Are you a “Mortgage Prisoner”?

November 23, 2018

In recent months, the major lenders have been clamping down on credit by implement stricter serviceability criteria.


On the back of APRA intervention to curb investor loan growth and on the back of the Royal Commission into Banking; lenders are applying greater scrutiny to daily living expenses on mortgage applications.


The result of the implementation of these measures has been profound; however not entirely unwarranted as outline by RBA assistant governor Michele Bullock, In her address to the Ai Group on Monday (10 September[1]):


“Australian banks have substantially increased their exposure to housing over this period and housing credit now accounts for over 60 per cent of banks’ loans. So, the Australian banking system is potentially very exposed to a decline in credit quality of outstanding mortgages”


So what are the main changes and how to they affect the average mortgage holder?

In a recent article by Jonathon Chancellor there is a great explanation:


“Lenders now look thoroughly at the applicant's income and expenses - everything from utility bills, childcare, Netflix subscriptions, education, insurance, telephone and internet, groceries and medical, health and disability requirements. Even beauty treatments”


With a change in serviceability, those whom are looking to apply for a new loan may find that they do not qualify under the new criteria.

This has impacted everyone from First Home buyers, changeover buyers as well as investors seeking to refinance existing loans or swap over to another lending provider offering a better rate.


Those who do not qualify for the above are effective trapped into their current loan. These persons are referred to as “Mortgage Prisoners”.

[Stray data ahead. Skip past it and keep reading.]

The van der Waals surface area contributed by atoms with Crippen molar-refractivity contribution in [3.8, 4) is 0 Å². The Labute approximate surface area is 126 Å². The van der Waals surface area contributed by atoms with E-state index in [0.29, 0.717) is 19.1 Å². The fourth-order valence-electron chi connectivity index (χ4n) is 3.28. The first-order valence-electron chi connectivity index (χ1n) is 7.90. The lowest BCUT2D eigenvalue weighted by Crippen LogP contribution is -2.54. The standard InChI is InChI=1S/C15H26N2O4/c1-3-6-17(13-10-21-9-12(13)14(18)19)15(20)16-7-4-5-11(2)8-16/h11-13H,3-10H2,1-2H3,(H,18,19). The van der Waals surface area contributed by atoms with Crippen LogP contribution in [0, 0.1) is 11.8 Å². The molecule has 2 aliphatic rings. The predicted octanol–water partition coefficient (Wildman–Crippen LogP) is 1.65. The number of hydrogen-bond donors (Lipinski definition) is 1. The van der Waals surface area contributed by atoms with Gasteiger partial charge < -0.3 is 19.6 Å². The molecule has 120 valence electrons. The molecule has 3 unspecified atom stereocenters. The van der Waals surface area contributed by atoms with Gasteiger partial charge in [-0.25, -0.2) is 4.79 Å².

The biggest changes have been observed in the upgrader/ downsizer and investor figures for June.


With a decline in loan volumes, it is unsurprising that house price growth nationally has been weak.


According to leading analysts, BIS Oxford Economics[2]:


“Prices will also continue to be constrained by the restricted lending environment for investors, and in the cases of Sydney and Melbourne, challenging affordability”


So how can you avoid becoming a mortgage prisoner?


According to Melissa Browne of A&TA:


“If you’re even considering a rate change, a loan swap, comparing banks, buying an investment property or purchasing your own home it’s important to understand we’re in new era of responsible lending. More than ever, it means working with your broker, perhaps months beforehand, to understand the changes and to ensure that not only your income and assets, but your spending, aligns with the criteria required for you to obtain funding.”


For further reading please click on the links below:





[1] BIS Oxford Economics- RPP Quarterly Market Brief- September 2018



[2] Source: Newspaper article “ RBA flags mortgage serviceability risks” by Charbel Kadib 11 September 2018

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